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Question Corner (August 2019)
August 29, 2019
Parsons Behle & Latimer Legal Briefings


Q. Does the Americans with Disabilities Act (ADA) require us to provide refrigeration for employees in the designated lactation room?

A. While such an accommodation might be considered as a good business practice to retain parenting employees, the ADA does not require that refrigeration be provided. In fact, the ADA does not include any specific requirements to accommodate nursing employees in the workplace. Instead, it is the Fair Labor Standards Act that provides federal protection, requiring reasonable break times in a dedicated place other than a bathroom to express the milk.  

Utah state law provides protections and requirements similar to those provided under the FLSA but does so using language similar to that used in the ADA, which conceivably could result in greater requirements than those imposed under the FLSA. The Utah Antidiscrimination Act requires employers of 15 or more employees to provide reasonable accommodations for an employee related to pregnancy, childbirth, breastfeeding, or related conditions, if requested by the employee, unless the employer demonstrates that the accommodation would create an undue hardship on its operations. Reasonable accommodations can take many forms, such as providing a private room for employees to express breast milk or providing more frequent rest breaks and possibly providing refrigerated storage (which is not required under the FLSA). The Act also requires employers to include in an employee handbook or to post in a conspicuous place, written notice of an employee’s rights to reasonable accommodations for pregnancy, childbirth, breastfeeding or related conditions. The Utah Nursing Mothers in the Workplace statute imposes more extensive protections and requirements on public employers.

Q. We want to transition exclusively to paperless pay stubs for our employees. Is there any legal requirement preventing us from doing so?

A. Federal, Idaho and Utah state law do not prevent you from transitioning to paperless pay stubs. Keep in mind, however, that under Utah law, an employee may refuse to have wages electronically deposited if the employer's federal employment tax deposits are less than $250,000, or less than two-thirds of its employees have their wages deposited by electronic transfer, in which case, paperless pay stubs may be pointless.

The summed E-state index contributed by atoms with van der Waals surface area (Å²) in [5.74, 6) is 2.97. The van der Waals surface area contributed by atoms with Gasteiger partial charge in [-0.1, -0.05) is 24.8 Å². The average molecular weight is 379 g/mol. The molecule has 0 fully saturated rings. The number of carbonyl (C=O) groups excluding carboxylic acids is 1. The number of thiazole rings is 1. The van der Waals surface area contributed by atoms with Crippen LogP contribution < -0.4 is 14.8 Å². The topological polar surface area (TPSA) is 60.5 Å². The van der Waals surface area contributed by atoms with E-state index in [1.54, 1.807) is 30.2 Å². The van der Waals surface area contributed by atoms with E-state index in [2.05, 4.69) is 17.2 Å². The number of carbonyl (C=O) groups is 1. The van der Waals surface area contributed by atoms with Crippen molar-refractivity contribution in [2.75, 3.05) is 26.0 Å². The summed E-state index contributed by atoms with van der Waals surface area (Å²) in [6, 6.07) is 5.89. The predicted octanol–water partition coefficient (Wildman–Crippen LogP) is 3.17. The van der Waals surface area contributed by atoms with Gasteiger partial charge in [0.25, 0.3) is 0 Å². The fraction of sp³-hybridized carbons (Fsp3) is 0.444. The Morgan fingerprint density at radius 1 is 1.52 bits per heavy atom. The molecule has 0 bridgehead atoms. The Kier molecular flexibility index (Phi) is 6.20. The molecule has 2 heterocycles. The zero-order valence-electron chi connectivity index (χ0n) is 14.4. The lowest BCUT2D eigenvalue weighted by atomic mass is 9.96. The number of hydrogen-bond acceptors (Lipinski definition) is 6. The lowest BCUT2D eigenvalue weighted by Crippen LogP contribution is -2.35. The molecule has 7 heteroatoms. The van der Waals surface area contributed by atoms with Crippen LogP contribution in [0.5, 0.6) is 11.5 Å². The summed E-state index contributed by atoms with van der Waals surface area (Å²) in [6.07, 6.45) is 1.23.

Q. How should we handle a pre-employment drug test that comes back positive for THC because of CBD oil prescribed to treat Lupus?

A. In Idaho, CBD is legal under current law only if it contains zero THC. Any use of a medical product with THC is still illegal in Idaho, regardless of the underlying condition it is being used to treat. You may still base an adverse employment action on a positive THC test in Idaho despite the ever-changing legal landscape for marijuana in neighboring states. However, depending on the employee’s explanation, your company’s drug policies and to what extent the employee’s position is safety-sensitive, you may want to agree to allow a split specimen to be sent to another laboratory for testing to confirm the positive testing.

Similar considerations apply under Utah law. Utah law allows for CBD containing less than 0.3 percent THC.

Q. Last month, our board of trustees approved a three-percent company-wide salary increase, retroactive to April 1, 2019. Should an employee resigning at the beginning of this month receive the increase since he was an active employee when it was approved? It won't process payroll until after his last day. We also have some employees who resigned between April 1, and when the increase was approved. Should they receive the retroactive increase as well?

A. The Fair Labor Standards Act (FLSA) does not prohibit your board from setting limits on the salary increase, such as who is excluded from the retroactive application. Often, organizational employment policies may already address this issue, putting employees on notice that upon notice of resignation, they may not qualify for further additional benefits or perks.

Jason R. Mau is an employment and labor attorney in the Boise office of Parsons Behle & Latimer.  He can be reached by calling (208)-562-4898 or by sending an email to jmau@parsonsbehle.com.

Mark A. Wagner is an employment and labor attorney in Salt Lake City office of Parsons Behle & Latimer.  He can be reached by calling (801) 532-1234 or by sending an email to mwagner@parsonsbehle.com.